20. RV Enlargement • PA view: lateral upward displacement of the cardiac apex • Lateral view: fullness of retrosternal space • RA Enlargement • PA view: increased convexity of the lower right cardiac border

  21. Dilated MPA Aortic knob SVC MPA RV LV IVC Increased pulmonary vascularity Normal PA view PA view (ASD)

  22. Normal Lateral view Lateral view (ASD) Retrosternal space Retrosternal space 2/3 1/3 Right ventricular enlargement

  23. How do you manage this patient?

  24. Medical management • should include treatment of possible complications: • Respiratory tract infections • Arrhythmias, atrial fibrillation, supraventricular tachycardia • Pulmonary hypertension, coronary artery disease, heart failure • Infective endocarditis Harrison’s Principles of Internal Medicine 17th ed.

  25. Surgical management • Operative repair – definitive management • with a patch of pericardium OR • prosthetic material OR • percutaneous transcatheter device closure should be advised for all patients with uncomplicated secundum atrial septal defects with significant left-to-right shunting Harrison’s Principles of Internal Medicine 17th ed.

  26. Indications The mere presence of an ASD may warrant intervention especially if there is a significant shunt (> 2:1) • symptomatic • pulmonary hypertension is present [pulmonary artery pressure (PAP) > 2/3 systemic arterial blood pressure (SABP) or • pulmonary arteriolar resistance > 2/3 systemic arteriolar resistance • net left-to-right shunt (Qp:Qs) of at least 1.5:1 • RA or RV enlargement – radiographic, cardiac catheterization • or there is evidence of pulmonary artery reactivity when challenged with a pulmonary vasodilator (e.g. oxygen, nitric oxide and/or prostaglandins) • or lung biopsy evidence shows that pulmonary arterial changes are potentially reversible Schwartz ‘s Principles of Surgery, 9th ed. http://www.achd-library.com/index.html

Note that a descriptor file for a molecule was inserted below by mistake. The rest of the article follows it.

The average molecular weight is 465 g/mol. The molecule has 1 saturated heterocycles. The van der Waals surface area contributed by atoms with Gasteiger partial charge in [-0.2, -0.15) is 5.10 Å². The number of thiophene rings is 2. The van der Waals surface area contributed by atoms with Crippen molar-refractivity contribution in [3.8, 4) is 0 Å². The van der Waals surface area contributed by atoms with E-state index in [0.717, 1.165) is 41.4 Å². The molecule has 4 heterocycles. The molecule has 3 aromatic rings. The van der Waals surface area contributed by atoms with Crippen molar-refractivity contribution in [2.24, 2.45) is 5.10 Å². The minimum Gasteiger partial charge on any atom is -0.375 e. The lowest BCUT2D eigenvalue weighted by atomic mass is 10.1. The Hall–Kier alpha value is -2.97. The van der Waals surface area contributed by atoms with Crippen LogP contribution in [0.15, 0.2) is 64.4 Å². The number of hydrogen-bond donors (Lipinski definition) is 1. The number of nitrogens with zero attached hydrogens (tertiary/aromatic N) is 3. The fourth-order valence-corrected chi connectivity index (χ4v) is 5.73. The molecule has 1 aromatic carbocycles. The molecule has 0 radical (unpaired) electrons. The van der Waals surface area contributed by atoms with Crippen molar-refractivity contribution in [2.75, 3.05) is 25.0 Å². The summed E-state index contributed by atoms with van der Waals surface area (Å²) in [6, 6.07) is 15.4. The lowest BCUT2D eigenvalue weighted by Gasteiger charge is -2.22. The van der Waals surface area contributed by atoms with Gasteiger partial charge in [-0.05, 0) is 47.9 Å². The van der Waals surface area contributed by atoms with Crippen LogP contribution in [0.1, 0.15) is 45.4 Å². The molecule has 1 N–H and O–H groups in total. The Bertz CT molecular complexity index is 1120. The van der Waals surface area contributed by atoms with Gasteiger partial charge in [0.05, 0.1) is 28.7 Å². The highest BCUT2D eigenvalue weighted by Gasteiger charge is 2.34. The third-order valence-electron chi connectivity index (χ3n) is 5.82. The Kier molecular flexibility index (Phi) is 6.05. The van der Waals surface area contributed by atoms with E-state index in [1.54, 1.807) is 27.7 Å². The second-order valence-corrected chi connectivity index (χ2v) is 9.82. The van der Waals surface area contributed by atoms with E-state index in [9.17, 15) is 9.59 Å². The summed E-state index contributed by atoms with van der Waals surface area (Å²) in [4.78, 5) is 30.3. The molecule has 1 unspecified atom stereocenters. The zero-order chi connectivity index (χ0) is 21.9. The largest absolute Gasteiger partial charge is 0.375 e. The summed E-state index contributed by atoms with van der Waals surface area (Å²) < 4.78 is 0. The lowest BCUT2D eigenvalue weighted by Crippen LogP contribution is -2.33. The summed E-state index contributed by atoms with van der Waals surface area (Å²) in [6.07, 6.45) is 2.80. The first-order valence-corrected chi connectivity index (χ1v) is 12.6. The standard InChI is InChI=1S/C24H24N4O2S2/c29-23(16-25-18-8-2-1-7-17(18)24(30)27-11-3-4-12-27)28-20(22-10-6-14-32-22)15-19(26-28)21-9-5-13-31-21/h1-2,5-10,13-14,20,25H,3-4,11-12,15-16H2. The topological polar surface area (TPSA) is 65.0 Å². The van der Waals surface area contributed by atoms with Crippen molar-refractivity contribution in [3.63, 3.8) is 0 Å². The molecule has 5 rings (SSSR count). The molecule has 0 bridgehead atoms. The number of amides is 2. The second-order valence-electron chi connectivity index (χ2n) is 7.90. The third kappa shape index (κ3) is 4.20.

27. Device closure may now be offered as an alternative to surgical closure to patients with secundum ASD of up to 36-38 mm in diameter Surgical closure may also be offered, and may be especially attractive should the patient prefer the surgical approach, or especially if atrial arrhythmia surgery (atrial maze procedure for atrial fibrillation and radiofrequency or cryoablation for atrial flutter) may be offered concurrently http://www.achd-library.com/index.html

  28. The following ASD patients require periodic follow up by an ACHD cardiologist • Those repaired as adults • Elevated pulmonary artery pressures at the time of repair • Atrial arrhythmias pre- or post-operatively • Ventricular dysfunction pre-operatively • Co-existing heart disease (e.g. coronary artery disease, valvular heart disease, hypertension) • Those with device closure need follow-up in specialized centers with serial ECGs and echocardiograms to determine the late outcomes of these new techniques • Endocarditis prophylaxis and aspirin are recommended for 6 months following device closure http://www.achd-library.com/index.html